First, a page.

"We have relied too heavily on animal testing, and we believed in it too strongly. Now, I think we are commencing to realize that what goes on in an animal may not necessarily be applicable to humans." Marvin Pollard, former president of the American Cancer Society. Expressions 2 (1994) New England Anti-Vivisection Society, p4. (Available from New England Anti-Vivisection Society)

    "The US National Cancer Institute treated mice growing 48 different human cancer with which they had been implanted. They used 12 different drugs which were proven successful in humans, and in 30 cases the drugs were useless in mice." Science vol 278 7th Nov 1997, p1041

    "The history of cancer research has been a history of curing cancer in the mouse," said Dr. Richard Klausner, director of the National Cancer Institute. "We have cured mice of cancer for decades--and it simply didn't work in humans." Dr. Richard Klausner, director of the National Cancer Institute, Los Angeles Times article Cancer Drugs Face Long Road From Mice to Men May 6, 1998.

  • 1980's

    "The extensive animal reproductive studies to which all new drugs are now subjected are more in ...the nature of a public relations exercise than a serious contribution to drug safety." Prof R W Smithells, Monitoring for Drug Safety, ed. Inman, p 306-313. 1980

    "The methods of assessing toxicity in animals are largely empirical and unvalidated...It is urgently necessary to know whether the tests as in fact conducted have sufficient predictive value to be justifiable, or whether they are a colossal waste of resources to no good purpose." Professors Laurence, McLean and Weatherall, writing in the introduction to their book, Safety Testing of New Drugs - Laboratory Predictions and Clinical Performance, ed. DR Laurence, AEM McLean & M Weatherall, publ. Academic Press, 1984.

    "Drugs known to damage the human fetus are found to be safe in 70% of cases when tried on primates." Developmental Toxicology: Mechanisms and Risk, p313, McLachlan, Pratt, and Markert (Eds). 1987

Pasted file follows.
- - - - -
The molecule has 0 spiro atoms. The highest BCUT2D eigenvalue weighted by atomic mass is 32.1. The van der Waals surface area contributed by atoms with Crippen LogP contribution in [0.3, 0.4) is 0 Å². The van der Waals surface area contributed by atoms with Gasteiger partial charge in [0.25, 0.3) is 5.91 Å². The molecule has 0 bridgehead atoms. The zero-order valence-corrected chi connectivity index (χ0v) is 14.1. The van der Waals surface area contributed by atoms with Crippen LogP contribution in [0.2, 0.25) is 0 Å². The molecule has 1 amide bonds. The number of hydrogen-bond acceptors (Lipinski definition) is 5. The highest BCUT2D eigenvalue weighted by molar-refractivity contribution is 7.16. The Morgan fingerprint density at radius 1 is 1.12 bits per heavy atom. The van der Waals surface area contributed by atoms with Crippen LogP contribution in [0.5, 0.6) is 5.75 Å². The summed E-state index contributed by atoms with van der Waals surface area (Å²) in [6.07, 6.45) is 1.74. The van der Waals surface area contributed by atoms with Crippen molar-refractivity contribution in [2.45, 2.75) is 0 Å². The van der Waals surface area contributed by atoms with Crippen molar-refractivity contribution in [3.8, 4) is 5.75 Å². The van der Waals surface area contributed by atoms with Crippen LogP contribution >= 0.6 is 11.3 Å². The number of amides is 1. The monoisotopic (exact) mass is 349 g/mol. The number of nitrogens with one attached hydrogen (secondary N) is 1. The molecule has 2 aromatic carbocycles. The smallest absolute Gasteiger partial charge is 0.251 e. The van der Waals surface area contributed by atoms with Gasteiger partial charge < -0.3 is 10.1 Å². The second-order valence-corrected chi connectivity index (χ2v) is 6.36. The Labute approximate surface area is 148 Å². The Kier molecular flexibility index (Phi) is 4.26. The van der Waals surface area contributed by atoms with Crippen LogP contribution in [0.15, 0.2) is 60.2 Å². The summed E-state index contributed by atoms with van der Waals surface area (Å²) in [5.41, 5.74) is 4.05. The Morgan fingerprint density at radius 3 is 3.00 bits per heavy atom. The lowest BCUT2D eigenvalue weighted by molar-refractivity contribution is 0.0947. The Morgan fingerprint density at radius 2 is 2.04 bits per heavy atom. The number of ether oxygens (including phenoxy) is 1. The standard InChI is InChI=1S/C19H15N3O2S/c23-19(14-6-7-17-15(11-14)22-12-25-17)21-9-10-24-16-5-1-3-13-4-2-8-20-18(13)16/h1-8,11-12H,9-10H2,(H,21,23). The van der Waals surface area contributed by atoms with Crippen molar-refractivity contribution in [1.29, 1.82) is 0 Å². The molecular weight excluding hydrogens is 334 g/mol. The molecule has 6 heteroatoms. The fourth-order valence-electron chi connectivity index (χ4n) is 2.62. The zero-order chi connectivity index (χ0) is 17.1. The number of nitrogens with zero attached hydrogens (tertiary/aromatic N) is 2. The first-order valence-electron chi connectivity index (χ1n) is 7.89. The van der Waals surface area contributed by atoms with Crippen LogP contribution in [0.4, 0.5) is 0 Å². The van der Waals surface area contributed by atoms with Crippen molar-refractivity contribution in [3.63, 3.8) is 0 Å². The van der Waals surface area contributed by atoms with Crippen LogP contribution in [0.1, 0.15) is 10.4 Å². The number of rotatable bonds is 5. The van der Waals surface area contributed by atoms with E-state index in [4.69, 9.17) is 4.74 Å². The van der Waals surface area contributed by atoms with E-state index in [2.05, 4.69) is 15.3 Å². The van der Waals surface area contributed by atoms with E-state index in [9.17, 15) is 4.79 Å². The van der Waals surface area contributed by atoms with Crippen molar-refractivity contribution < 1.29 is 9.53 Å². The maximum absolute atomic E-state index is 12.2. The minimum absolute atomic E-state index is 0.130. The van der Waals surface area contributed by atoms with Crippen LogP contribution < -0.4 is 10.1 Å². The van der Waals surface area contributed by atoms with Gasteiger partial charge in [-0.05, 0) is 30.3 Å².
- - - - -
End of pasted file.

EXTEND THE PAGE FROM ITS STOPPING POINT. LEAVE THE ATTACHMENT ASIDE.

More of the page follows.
"...there is no ideal animal model to extrapolate teratogenicity results to human exposure because of species sensitivity and species difference." Dr. Lin, In Vitro Toxicology, vol 1. 1987

    "Extrapolating from one species to another is fraught with uncertainty...For almost all of the chemicals tested to date, rodent bioassays have not been cost- effective. They give limited and uncertain information on carcinogenicity, generally give no indication of mechanism of action, and require years to complete. [They are] rarely the best approach for deciding whether to classify a chemical as a human carcinogen." Dr. Lester Lave, of Carnegie Mellon Univ., and Drs. Ennever, Rosenkrantz and Omenn, writing in Nature, Vol 336, p 631, 1988.

    "Surely not even the most zealous toxicologist would deny that epidemiology, and epidemiology alone, has indicted and incriminated the cigarette as a potent carcinogenic agent, or would claim that experimental animal toxicology could ever have done the job with the same definition." Dr. Michael Utidjian, writing in Perspectives in Basic and Applied Toxicology, p 309-329, ed. Bryan Ballantyne, publ. Butterworth, 1988.

  • 1970's

    "As a cancer specialist engaged in clinical practice, I can't agree with the researchers who believe that results obtained with laboratory animals are applicable to human beings." Dr Heinz Oeser, Quick, March 15, 1979

  • 1960's

    "Animal studies are done for legal reasons and not for scientific reasons. The predictive value for such studies for man is meaningless which means our research may be meaningless." Dr.James D. Gallagher, Director of Research of Lederle Laboratories in the Journal of the American Medical Association, March 14, 1964